A bi-partisan group of senators is pushing to exempt volunteer fire fighters and emergency responders from the Affordable Care Act’s employer mandate, a move that could affect the way their employers and benefit advisers permanently calculate full-time employees under the health care reform law.

Sens. Pat Toomey (R-Pa.) and Mark Warner (D-Va.) on Monday introduced legislation (S.420) that would codify IRS regulations prohibiting volunteer emergency responders from being counted as full-time equivalent employees for the purpose of determining the employer mandate. The House voted unanimously in January to pass a similar bill, H.R. 33 Protecting Volunteer Firefighters and Emergency Responders Act.

See also: Republicans revive attempt to repeal ACA's 'burdensome' employer mandate

Some volunteer firefighters are nominally paid, and most volunteer first responders have other full-time employment. Therefore, the senators say, many emergency response agencies do not have the resources to provide pay or benefits to volunteers, nor do most volunteer first responders expect to receive compensation or health coverage as a result of their volunteer public service.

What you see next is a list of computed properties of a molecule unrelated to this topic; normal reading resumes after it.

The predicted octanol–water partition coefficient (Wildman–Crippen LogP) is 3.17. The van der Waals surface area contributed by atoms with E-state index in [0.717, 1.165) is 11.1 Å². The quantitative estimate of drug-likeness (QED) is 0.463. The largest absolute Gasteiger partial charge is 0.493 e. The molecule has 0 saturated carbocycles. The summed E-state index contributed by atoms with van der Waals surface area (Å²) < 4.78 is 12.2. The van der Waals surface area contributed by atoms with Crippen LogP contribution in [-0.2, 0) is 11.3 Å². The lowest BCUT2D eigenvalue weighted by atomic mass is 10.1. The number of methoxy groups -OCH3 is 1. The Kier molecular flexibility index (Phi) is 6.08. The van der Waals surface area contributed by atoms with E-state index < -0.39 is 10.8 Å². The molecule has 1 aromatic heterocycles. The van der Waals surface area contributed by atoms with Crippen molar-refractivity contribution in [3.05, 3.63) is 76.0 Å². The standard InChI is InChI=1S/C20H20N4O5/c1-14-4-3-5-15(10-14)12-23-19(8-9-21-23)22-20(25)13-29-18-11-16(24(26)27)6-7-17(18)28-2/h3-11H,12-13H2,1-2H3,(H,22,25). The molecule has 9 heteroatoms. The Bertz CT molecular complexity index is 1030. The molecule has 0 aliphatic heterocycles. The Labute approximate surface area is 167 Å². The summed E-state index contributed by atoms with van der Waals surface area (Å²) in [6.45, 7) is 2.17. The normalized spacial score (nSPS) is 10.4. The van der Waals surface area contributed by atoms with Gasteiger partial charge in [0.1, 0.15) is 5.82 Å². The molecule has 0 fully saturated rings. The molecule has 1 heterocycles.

The IRS has historically treated volunteer firefighters as employees for other tax purposes, and there were concerns that the IRS would treat them as employees for purposes of the ACA employer shared responsibility rule.

In December 2013, following a similar effort spearheaded by Sen. Toomey and Sen. Warner, the IRS issued guidance stating that volunteer firefighters and emergency responders would not be counted as full-time employees under the president’s health care law. Absent legislation, however, the senators say the IRS could still reverse course.

“The Obama Administration has already agreed that volunteer firefighters and emergency medical personnel should not be counted as full-time employees under the Affordable Care Act,” says Warner, adding that this bill would “ensure that the law permanently and properly distinguishes between full-time, paid emergency responders and volunteers so that emergency response agencies can continue focusing on keeping our communities safe.”

The International Association of Fire Chiefs has warned that without this exemption over 780,000 volunteer firefighters could be subject to the ACA employer mandate rules, which could lead to volunteer fire departments closing or significantly curtailing their emergency response activities.

Senate bill 420 has been referred to the Senate Committee on Finance.

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